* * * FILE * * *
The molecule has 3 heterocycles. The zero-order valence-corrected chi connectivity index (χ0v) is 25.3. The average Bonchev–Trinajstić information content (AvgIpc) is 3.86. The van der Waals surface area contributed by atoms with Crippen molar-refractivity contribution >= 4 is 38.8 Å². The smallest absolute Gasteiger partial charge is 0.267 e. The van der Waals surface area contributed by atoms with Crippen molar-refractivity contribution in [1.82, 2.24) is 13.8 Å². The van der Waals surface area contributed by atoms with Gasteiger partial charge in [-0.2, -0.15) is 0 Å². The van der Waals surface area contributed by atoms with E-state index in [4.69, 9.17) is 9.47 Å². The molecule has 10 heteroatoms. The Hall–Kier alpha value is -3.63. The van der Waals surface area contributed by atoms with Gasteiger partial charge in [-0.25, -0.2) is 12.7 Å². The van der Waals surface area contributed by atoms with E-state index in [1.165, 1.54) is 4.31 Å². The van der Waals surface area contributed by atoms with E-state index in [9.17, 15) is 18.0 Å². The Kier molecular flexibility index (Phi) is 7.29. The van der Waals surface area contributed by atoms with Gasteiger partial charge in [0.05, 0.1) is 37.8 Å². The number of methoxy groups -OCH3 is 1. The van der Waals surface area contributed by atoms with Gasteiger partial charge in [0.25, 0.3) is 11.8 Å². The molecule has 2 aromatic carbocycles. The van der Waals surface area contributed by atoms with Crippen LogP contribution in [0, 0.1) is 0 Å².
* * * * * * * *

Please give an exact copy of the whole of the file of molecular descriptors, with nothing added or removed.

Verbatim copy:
The molecule has 3 heterocycles. The zero-order valence-corrected chi connectivity index (χ0v) is 25.3. The average Bonchev–Trinajstić information content (AvgIpc) is 3.86. The van der Waals surface area contributed by atoms with Crippen molar-refractivity contribution >= 4 is 38.8 Å². The smallest absolute Gasteiger partial charge is 0.267 e. The van der Waals surface area contributed by atoms with Crippen molar-refractivity contribution in [1.82, 2.24) is 13.8 Å². The van der Waals surface area contributed by atoms with Gasteiger partial charge in [-0.2, -0.15) is 0 Å². The van der Waals surface area contributed by atoms with E-state index in [4.69, 9.17) is 9.47 Å². The molecule has 10 heteroatoms. The Hall–Kier alpha value is -3.63. The van der Waals surface area contributed by atoms with Gasteiger partial charge in [-0.25, -0.2) is 12.7 Å². The van der Waals surface area contributed by atoms with E-state index in [1.165, 1.54) is 4.31 Å². The van der Waals surface area contributed by atoms with E-state index in [9.17, 15) is 18.0 Å². The Kier molecular flexibility index (Phi) is 7.29. The van der Waals surface area contributed by atoms with Gasteiger partial charge in [0.05, 0.1) is 37.8 Å². The number of methoxy groups -OCH3 is 1. The van der Waals surface area contributed by atoms with Gasteiger partial charge in [0.25, 0.3) is 11.8 Å². The molecule has 2 aromatic carbocycles. The van der Waals surface area contributed by atoms with Crippen LogP contribution in [0, 0.1) is 0 Å².